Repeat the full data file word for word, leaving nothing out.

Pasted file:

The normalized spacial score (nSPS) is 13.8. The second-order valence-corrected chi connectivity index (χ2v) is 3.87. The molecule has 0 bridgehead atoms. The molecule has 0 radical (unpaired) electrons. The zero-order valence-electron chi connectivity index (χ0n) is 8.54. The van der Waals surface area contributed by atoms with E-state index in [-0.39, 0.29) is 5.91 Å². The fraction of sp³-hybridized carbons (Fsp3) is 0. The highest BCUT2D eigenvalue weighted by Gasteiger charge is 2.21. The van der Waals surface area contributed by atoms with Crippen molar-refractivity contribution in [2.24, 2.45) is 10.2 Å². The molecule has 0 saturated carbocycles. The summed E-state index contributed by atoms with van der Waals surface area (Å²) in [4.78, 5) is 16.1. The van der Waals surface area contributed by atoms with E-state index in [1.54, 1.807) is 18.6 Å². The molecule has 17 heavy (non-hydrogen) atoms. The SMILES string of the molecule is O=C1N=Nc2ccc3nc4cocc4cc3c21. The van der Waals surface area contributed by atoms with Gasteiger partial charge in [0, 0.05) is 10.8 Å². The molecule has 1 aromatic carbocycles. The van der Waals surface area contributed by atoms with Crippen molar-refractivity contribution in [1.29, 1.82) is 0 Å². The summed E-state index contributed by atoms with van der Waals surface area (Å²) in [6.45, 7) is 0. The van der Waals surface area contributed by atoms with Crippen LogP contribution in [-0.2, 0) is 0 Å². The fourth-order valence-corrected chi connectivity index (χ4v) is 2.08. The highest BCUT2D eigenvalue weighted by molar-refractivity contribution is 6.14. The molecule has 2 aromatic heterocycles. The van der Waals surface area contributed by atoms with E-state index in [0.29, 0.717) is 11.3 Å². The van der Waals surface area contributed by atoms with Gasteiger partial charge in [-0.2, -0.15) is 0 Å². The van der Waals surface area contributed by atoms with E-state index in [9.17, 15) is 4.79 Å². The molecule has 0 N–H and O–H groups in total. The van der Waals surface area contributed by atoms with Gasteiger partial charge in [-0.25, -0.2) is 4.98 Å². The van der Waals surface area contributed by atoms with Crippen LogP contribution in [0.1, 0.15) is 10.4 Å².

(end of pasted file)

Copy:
The normalized spacial score (nSPS) is 13.8. The second-order valence-corrected chi connectivity index (χ2v) is 3.87. The molecule has 0 bridgehead atoms. The molecule has 0 radical (unpaired) electrons. The zero-order valence-electron chi connectivity index (χ0n) is 8.54. The van der Waals surface area contributed by atoms with E-state index in [-0.39, 0.29) is 5.91 Å². The fraction of sp³-hybridized carbons (Fsp3) is 0. The highest BCUT2D eigenvalue weighted by Gasteiger charge is 2.21. The van der Waals surface area contributed by atoms with Crippen molar-refractivity contribution in [2.24, 2.45) is 10.2 Å². The molecule has 0 saturated carbocycles. The summed E-state index contributed by atoms with van der Waals surface area (Å²) in [4.78, 5) is 16.1. The van der Waals surface area contributed by atoms with E-state index in [1.54, 1.807) is 18.6 Å². The molecule has 17 heavy (non-hydrogen) atoms. The SMILES string of the molecule is O=C1N=Nc2ccc3nc4cocc4cc3c21. The van der Waals surface area contributed by atoms with Gasteiger partial charge in [0, 0.05) is 10.8 Å². The molecule has 1 aromatic carbocycles. The van der Waals surface area contributed by atoms with Crippen molar-refractivity contribution in [1.29, 1.82) is 0 Å². The summed E-state index contributed by atoms with van der Waals surface area (Å²) in [6.45, 7) is 0. The van der Waals surface area contributed by atoms with Crippen LogP contribution in [-0.2, 0) is 0 Å². The fourth-order valence-corrected chi connectivity index (χ4v) is 2.08. The highest BCUT2D eigenvalue weighted by molar-refractivity contribution is 6.14. The molecule has 2 aromatic heterocycles. The van der Waals surface area contributed by atoms with E-state index in [0.29, 0.717) is 11.3 Å². The van der Waals surface area contributed by atoms with Gasteiger partial charge in [-0.2, -0.15) is 0 Å². The van der Waals surface area contributed by atoms with E-state index in [9.17, 15) is 4.79 Å². The molecule has 0 N–H and O–H groups in total. The van der Waals surface area contributed by atoms with Gasteiger partial charge in [-0.25, -0.2) is 4.98 Å². The van der Waals surface area contributed by atoms with Crippen LogP contribution in [0.1, 0.15) is 10.4 Å².